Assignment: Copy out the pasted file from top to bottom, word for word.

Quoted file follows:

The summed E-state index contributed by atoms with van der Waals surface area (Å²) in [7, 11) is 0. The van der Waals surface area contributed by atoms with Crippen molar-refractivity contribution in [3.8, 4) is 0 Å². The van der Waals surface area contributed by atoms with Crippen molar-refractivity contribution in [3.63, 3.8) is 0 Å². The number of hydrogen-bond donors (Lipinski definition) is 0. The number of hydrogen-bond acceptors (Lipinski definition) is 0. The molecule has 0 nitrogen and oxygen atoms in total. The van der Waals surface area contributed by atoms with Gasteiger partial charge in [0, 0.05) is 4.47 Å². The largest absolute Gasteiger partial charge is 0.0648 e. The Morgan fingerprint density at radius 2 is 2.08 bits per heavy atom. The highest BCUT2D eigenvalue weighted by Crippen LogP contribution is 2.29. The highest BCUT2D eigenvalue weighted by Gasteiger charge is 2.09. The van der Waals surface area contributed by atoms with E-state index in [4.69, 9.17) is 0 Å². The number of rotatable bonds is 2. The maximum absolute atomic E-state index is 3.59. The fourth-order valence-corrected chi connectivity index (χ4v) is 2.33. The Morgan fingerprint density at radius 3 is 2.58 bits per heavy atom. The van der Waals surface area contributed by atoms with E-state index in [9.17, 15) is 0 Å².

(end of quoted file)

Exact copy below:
The summed E-state index contributed by atoms with van der Waals surface area (Å²) in [7, 11) is 0. The van der Waals surface area contributed by atoms with Crippen molar-refractivity contribution in [3.8, 4) is 0 Å². The van der Waals surface area contributed by atoms with Crippen molar-refractivity contribution in [3.63, 3.8) is 0 Å². The number of hydrogen-bond donors (Lipinski definition) is 0. The number of hydrogen-bond acceptors (Lipinski definition) is 0. The molecule has 0 nitrogen and oxygen atoms in total. The van der Waals surface area contributed by atoms with Gasteiger partial charge in [0, 0.05) is 4.47 Å². The largest absolute Gasteiger partial charge is 0.0648 e. The Morgan fingerprint density at radius 2 is 2.08 bits per heavy atom. The highest BCUT2D eigenvalue weighted by Crippen LogP contribution is 2.29. The highest BCUT2D eigenvalue weighted by Gasteiger charge is 2.09. The van der Waals surface area contributed by atoms with E-state index in [4.69, 9.17) is 0 Å². The number of rotatable bonds is 2. The maximum absolute atomic E-state index is 3.59. The fourth-order valence-corrected chi connectivity index (χ4v) is 2.33. The Morgan fingerprint density at radius 3 is 2.58 bits per heavy atom. The van der Waals surface area contributed by atoms with E-state index in [9.17, 15) is 0 Å².